Sustainable Seafood Spotlight: Oysters
Science calls them salt-water dwelling bivalve molluscs. The Monterey Bay Aquarium Seafood Watch program calls them a Best Choice buy. We call them the perfect food.
Whereas wild oyster populations were decimated from overharvesting in the past, modern oyster aquaculture techniques satisfy our appetite for oysters without negatively affecting the environment. The vast majority of oysters eaten nowadays are cultivated, as opposed to wild, and oyster farming has proved to be a boon for the environment.
Oysters are keystone species (meaning they have an outsize effect on their habitat). They filter up to 50 gallons of water a day, cleaning the water and sequestering carbon from the atmosphere. There are few foods as delicious and Earth-friendly as oysters!
Try It At Jax: Because we have a healthy community of oyster lovers in Colorado and KC, we are able to fly in multiple varieties of fresh oysters from either coast daily. If you are interested in enjoying tasty molluscs from both coasts at the same sitting, you could argue that Jax is perfectly positioned in the middle of the country as the ideal oyster-eating destination.
Our own proprietary Emersum Oyster is the result of months of research in cooperation with Rappahannock River Oysters (RRO) in Virginia.The Emersum Oyster is exclusive to Jax Fish House and is the freshest oyster this side of either coast. RRO has been run by the Croxton family since its inception in 1899. In 2001, after decades of overharvesting the wild oysters, it was estimated that the Chesapeake Bay had barely 1% of its historic populations. When cousins Ryan and Travis Croxton took over the business in 2002, they knew they would need to innovate a new form of restorative aquaculture in the Rappahannock River. They experimented with a new system of “off-bottom aquaculture” until they perfected it, discovering along the way that this system spawned its own oyster seed, meaning they wouldn’t have to tap wild stocks.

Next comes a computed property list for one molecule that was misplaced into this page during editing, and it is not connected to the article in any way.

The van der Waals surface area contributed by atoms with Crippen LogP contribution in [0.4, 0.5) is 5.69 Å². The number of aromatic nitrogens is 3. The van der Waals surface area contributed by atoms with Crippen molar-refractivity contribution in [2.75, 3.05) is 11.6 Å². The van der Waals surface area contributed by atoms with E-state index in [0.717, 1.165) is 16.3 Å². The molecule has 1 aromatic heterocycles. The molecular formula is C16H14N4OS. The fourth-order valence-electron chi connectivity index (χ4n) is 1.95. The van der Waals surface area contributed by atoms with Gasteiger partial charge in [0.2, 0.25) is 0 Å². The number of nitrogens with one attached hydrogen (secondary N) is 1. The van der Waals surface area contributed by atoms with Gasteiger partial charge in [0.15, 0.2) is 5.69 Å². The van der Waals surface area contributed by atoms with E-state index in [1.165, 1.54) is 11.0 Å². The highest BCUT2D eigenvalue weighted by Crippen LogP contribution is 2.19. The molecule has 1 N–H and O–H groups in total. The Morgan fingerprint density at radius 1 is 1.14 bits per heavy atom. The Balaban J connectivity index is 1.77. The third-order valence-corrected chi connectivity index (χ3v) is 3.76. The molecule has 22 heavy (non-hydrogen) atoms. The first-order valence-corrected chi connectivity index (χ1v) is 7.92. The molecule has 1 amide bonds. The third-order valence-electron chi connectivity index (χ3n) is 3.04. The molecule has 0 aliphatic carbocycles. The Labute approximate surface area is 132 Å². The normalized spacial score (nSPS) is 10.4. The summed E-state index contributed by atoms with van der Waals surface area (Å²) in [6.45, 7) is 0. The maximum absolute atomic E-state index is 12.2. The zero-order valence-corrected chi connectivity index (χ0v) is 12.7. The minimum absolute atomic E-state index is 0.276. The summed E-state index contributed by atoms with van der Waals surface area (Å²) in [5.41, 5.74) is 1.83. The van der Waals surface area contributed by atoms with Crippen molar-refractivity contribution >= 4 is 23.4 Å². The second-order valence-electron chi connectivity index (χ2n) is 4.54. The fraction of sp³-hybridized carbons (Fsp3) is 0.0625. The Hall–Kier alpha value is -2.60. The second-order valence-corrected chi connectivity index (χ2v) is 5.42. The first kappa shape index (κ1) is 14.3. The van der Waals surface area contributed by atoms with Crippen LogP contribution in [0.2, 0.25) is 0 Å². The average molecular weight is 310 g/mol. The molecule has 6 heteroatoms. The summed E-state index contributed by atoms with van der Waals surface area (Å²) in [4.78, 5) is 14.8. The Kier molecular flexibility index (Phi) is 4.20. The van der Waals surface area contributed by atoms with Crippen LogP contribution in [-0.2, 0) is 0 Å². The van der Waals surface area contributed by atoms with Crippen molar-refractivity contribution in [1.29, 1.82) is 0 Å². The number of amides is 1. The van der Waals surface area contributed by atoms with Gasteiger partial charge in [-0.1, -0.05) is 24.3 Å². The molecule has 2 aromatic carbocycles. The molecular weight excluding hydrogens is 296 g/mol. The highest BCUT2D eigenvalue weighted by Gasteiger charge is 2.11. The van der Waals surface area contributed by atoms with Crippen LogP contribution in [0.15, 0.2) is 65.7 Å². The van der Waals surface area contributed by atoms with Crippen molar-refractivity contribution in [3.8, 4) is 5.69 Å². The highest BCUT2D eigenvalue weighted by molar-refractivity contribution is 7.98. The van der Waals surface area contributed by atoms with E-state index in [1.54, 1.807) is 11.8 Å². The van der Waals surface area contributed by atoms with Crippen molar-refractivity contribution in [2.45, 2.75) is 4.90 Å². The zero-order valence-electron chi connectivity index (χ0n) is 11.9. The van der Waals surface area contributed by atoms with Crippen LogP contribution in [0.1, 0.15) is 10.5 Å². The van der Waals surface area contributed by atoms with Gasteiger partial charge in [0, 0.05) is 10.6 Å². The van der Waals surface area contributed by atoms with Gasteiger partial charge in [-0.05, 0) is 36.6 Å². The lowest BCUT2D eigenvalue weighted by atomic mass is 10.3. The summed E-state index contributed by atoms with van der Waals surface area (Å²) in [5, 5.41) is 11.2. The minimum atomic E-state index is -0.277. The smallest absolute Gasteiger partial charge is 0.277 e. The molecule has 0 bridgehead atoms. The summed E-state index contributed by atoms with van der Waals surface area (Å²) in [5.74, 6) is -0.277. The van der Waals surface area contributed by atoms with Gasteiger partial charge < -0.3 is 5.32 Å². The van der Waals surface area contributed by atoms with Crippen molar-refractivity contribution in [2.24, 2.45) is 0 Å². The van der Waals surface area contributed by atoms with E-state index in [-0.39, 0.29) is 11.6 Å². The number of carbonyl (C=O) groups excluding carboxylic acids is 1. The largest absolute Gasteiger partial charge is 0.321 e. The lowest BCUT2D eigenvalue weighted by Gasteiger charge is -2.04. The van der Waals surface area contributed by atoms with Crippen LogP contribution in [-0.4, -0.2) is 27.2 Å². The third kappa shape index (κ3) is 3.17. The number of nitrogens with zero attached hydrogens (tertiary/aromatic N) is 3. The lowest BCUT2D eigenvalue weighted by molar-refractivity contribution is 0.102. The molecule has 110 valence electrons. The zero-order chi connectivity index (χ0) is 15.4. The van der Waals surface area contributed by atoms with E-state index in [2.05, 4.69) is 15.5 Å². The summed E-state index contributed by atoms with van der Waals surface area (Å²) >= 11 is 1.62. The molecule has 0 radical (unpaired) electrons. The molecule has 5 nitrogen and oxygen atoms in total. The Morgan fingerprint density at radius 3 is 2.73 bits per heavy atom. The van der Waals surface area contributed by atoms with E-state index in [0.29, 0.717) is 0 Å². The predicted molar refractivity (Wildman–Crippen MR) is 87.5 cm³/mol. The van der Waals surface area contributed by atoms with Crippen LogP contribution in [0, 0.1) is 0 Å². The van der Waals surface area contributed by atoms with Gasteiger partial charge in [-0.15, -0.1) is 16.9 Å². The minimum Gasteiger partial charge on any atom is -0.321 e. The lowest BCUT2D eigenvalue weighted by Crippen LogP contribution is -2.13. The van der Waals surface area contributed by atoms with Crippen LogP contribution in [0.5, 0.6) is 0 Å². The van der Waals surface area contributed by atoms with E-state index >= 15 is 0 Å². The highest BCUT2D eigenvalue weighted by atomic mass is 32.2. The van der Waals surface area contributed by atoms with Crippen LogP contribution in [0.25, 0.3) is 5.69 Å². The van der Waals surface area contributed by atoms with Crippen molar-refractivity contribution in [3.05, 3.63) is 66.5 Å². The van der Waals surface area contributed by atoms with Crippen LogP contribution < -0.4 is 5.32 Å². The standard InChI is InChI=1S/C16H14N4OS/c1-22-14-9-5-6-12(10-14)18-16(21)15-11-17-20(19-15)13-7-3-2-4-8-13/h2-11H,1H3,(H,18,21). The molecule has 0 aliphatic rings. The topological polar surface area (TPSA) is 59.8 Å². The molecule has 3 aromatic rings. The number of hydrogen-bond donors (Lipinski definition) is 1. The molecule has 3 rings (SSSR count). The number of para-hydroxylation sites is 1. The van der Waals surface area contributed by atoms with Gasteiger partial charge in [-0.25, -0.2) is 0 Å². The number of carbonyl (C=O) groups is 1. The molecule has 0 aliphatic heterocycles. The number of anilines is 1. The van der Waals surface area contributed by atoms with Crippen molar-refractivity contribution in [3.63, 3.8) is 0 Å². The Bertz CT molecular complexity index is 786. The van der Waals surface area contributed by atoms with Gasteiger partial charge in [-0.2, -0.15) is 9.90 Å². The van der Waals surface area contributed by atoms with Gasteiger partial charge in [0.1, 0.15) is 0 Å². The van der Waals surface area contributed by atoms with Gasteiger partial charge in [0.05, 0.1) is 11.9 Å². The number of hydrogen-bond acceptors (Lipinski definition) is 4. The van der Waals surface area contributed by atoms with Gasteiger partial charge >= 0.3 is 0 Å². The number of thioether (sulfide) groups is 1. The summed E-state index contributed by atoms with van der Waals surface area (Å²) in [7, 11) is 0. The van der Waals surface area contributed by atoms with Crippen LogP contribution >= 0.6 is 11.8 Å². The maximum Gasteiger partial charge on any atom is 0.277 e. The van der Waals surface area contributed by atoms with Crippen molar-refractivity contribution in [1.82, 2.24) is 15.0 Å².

Every Emersum Oyster brings with it the certainty of delicious “merroir”, the certainty that it was grown at 37° 36’ 28 N latitude & 76° 25’ 48 W longitude, and the certainty that for every oyster, dozens more are seeded in an improved ecosystem.
Did you know: There are five species of oysters cultivated commercially in North America. Each has classic characteristics, though they can be expressed quite differently depending on location and growing conditions. The five species are:
Eastern or East Coast (CRASSOSTREA VIRGINICA)
Pacific or West Coast (CRASSOSTREA GIGAS)
Kumamoto (CRASSOSTREA SIKAMEA)
European Flat (OSTREA EDULIS)
Olympia (OSTREA CONCHAPHILA)
CHEF SHEILA’S OG MIGNONETTE RECIPE
Yields 2 cups
2 cups Red wine vinegar
¾ cup sugar
1 bay leaf
4-5 whole peppercorns
1 Shallot, finely diced
-In a small pot, bring the vinegar, sugar, bay leaf and peppercorns to a boil.
– Stir to dissolve the sugar and strain out the peppercorns and bay leaf. Pour the liquid into a container to cool.
– While the liquid is still warm, add the shallots allowing them to poach in the liquid as it cools.
Chill and serve with freshly shucked oysters!
Jax Fish House was the first restaurant in Colorado and Missouri to be certified by the Monterey Bay Aquarium Seafood Watch. Learn more about our commitment to sustainable sourcing.